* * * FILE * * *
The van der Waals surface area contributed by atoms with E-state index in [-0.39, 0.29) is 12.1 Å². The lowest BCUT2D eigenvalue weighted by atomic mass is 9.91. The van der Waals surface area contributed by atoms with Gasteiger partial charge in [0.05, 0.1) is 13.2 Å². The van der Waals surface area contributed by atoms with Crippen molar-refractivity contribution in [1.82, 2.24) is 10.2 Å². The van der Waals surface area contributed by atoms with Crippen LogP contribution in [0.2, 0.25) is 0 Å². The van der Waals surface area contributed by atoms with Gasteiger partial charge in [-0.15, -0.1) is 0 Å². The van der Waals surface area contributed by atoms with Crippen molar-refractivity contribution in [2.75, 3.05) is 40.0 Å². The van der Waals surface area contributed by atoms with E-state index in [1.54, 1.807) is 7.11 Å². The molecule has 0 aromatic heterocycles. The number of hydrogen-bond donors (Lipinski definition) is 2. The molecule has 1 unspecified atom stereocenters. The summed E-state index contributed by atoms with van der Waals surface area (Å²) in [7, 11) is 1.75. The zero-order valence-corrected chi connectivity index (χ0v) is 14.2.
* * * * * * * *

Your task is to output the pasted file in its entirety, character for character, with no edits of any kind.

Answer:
The van der Waals surface area contributed by atoms with E-state index in [-0.39, 0.29) is 12.1 Å². The lowest BCUT2D eigenvalue weighted by atomic mass is 9.91. The van der Waals surface area contributed by atoms with Gasteiger partial charge in [0.05, 0.1) is 13.2 Å². The van der Waals surface area contributed by atoms with Crippen molar-refractivity contribution in [1.82, 2.24) is 10.2 Å². The van der Waals surface area contributed by atoms with Crippen LogP contribution in [0.2, 0.25) is 0 Å². The van der Waals surface area contributed by atoms with Gasteiger partial charge in [-0.15, -0.1) is 0 Å². The van der Waals surface area contributed by atoms with Crippen molar-refractivity contribution in [2.75, 3.05) is 40.0 Å². The van der Waals surface area contributed by atoms with E-state index in [1.54, 1.807) is 7.11 Å². The molecule has 0 aromatic heterocycles. The number of hydrogen-bond donors (Lipinski definition) is 2. The molecule has 1 unspecified atom stereocenters. The summed E-state index contributed by atoms with van der Waals surface area (Å²) in [7, 11) is 1.75. The zero-order valence-corrected chi connectivity index (χ0v) is 14.2.